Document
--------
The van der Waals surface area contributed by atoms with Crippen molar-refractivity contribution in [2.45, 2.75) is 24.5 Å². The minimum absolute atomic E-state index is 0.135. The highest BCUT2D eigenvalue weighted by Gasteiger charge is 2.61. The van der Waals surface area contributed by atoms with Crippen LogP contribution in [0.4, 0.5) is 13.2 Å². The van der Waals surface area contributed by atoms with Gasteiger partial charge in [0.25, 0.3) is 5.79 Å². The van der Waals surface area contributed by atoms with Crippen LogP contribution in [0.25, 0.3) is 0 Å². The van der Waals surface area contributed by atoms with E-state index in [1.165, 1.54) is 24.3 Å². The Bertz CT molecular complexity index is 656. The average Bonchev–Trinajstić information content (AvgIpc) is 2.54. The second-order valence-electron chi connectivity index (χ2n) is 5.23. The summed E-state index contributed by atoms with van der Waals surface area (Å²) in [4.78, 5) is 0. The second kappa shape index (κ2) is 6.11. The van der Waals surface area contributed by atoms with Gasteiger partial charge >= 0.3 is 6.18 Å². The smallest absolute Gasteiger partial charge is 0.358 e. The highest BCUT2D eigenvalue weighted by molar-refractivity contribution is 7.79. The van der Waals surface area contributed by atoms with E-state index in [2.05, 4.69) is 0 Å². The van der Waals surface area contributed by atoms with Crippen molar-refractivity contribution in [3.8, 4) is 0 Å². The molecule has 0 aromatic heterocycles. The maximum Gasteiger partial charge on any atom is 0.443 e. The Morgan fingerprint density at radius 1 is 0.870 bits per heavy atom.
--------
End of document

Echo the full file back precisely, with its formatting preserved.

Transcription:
The van der Waals surface area contributed by atoms with Crippen molar-refractivity contribution in [2.45, 2.75) is 24.5 Å². The minimum absolute atomic E-state index is 0.135. The highest BCUT2D eigenvalue weighted by Gasteiger charge is 2.61. The van der Waals surface area contributed by atoms with Crippen LogP contribution in [0.4, 0.5) is 13.2 Å². The van der Waals surface area contributed by atoms with Gasteiger partial charge in [0.25, 0.3) is 5.79 Å². The van der Waals surface area contributed by atoms with Crippen LogP contribution in [0.25, 0.3) is 0 Å². The van der Waals surface area contributed by atoms with E-state index in [1.165, 1.54) is 24.3 Å². The Bertz CT molecular complexity index is 656. The average Bonchev–Trinajstić information content (AvgIpc) is 2.54. The second-order valence-electron chi connectivity index (χ2n) is 5.23. The summed E-state index contributed by atoms with van der Waals surface area (Å²) in [4.78, 5) is 0. The second kappa shape index (κ2) is 6.11. The van der Waals surface area contributed by atoms with Gasteiger partial charge >= 0.3 is 6.18 Å². The smallest absolute Gasteiger partial charge is 0.358 e. The highest BCUT2D eigenvalue weighted by molar-refractivity contribution is 7.79. The van der Waals surface area contributed by atoms with E-state index in [2.05, 4.69) is 0 Å². The van der Waals surface area contributed by atoms with Crippen molar-refractivity contribution in [3.8, 4) is 0 Å². The molecule has 0 aromatic heterocycles. The maximum Gasteiger partial charge on any atom is 0.443 e. The Morgan fingerprint density at radius 1 is 0.870 bits per heavy atom.